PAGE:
The Christian Soldier, or
Heaven Taken by Storm
by Thomas Watson, 1669
A practical handbook on Christian living,
showing the holy violence a Christian is
to put forth in the pursuit after glory.
"The Kingdom of Heaven suffers violence, and
the violent take it by force." Matthew 11:12
Out of this text, I may draw forth
several arrows of REPROOF
1. It reproves SLOTHFUL professors who are settled on
their lees. They make a lazy profession of piety—but use no
violence. They are like the lilies, which neither toil, nor do they spin.
The snail, by reason of its slow motion, was reckoned among the unclean,
Levit. xi. 30. St. Augustine calls idleness the burial of a man alive. There
are some faint wishes, "oh that I had Heaven!" but a man may desire venison,
and lack it, if he does not hunt for it. "The sluggard craves and gets
nothing, but the desires of the diligent are fully satisfied." Proverbs 13:4
Men would be content to have the kingdom of Heaven; but
they are loath to fight for it. They choose rather to go in a feather bed to
Hell than to be carried to Heaven in a "fiery chariot" of zeal and violence.
How many sleep away, and play away, their time; as if they were made like
the Leviathan, to play in the sea! Psalm civ. 26. It is a saying of Seneca,
"No man is made wise by chance." Sure it is, no man is saved by chance—but
he must know how he came by it, namely, by offering violence. Such as have
accustomed themselves to an idle, lazy disposition, will find it hard to
shake off, "I have taken off my robe—must I put it on again? I have washed
my feet-- must I soil them again?" Song of Songs 5:3. The spouse had laid
herself upon the bed of sloth, and though Christ knocked at the door, she
was reluctant to rise and let him in.
Some pretend to be believers—but are idle in the
vineyard. They pretend to make use of faith for seeing—but not for working;
this faith is fancy. O that Christians had a spirit of activity in them, 1
Chron. xxii. 16. "Arise and be doing, and the Lord be with you." We may
sometimes learn of our enemy.
The Devil is never idle; he "walks about," 1 Peter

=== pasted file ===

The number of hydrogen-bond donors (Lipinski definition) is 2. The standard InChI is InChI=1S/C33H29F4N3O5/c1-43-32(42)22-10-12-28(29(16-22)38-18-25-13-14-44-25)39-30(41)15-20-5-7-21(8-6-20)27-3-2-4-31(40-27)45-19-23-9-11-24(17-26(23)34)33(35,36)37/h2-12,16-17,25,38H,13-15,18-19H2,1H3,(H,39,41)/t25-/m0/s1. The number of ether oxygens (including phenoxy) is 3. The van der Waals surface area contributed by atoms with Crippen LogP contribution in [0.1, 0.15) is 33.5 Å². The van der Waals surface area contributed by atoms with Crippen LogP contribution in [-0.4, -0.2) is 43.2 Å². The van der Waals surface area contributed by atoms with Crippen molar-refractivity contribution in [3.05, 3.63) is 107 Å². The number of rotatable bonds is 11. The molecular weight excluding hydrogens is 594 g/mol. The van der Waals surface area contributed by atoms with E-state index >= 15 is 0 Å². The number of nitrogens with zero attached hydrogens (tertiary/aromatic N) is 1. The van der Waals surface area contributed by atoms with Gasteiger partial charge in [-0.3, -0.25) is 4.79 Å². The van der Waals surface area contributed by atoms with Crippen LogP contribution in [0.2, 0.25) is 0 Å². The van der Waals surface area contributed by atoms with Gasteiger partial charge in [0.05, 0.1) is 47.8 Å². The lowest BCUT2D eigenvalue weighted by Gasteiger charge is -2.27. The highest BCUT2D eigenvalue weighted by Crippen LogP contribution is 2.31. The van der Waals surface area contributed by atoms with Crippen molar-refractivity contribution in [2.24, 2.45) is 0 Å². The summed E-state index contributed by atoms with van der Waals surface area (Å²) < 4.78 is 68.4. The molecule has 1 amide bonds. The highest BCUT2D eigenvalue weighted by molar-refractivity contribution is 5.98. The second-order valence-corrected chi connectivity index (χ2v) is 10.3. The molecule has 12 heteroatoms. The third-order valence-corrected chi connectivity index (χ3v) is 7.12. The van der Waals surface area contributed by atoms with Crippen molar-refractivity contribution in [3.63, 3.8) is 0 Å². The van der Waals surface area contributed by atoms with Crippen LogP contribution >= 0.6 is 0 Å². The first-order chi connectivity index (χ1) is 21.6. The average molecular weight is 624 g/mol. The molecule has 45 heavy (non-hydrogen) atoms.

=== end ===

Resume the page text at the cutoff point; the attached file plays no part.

v. 8. The world is his diocese and he is every day going on his visitation.
Is Satan active? Is the enemy upon his march, coming against us? And are we
asleep upon our guard? As Satan himself is not idle, so he will not endure
that any of his servants should be idle. When the Devil had entered into
Judas, how active was Judas! He goes to the high priest, from thence to the
band of soldiers and with them back to the garden, and never left until he
had betrayed Christ. Satan will not endure an idle servant; and do we think
God will? How will the heathen rise up in judgment against slothful
What pains did they take in the Olympian games:
they ran for a garland of flowers, and do we stand still who run for a crown
of immortality? Certainly, if only the violent take Heaven, the idle person
will never come there. God puts no difference between these two, slothful
and wicked, Matt. xxv. 26."You wicked and slothful servant."
2. It reproves the FORMALIST, who puts all his
religion in gestures and vestures, and emblems of devotion, and thinks this
will entitle him to Heaven, Rev. iii. 1. "You have a name to live, and are
dead." The form and outside of Christianity is judged as all that is
1. It is a means to keep up men's credit in the world.
Should they be visibly profane, such as are sober would not come near them:
they would be looked upon as no better than baptized heathens; therefore
they must make a show of devotion out of policy, to gain some reputation and
esteem among others.
2. A form serves to stop the mouth of conscience; had
they not some kind of outward devotion, their conscience would fly in their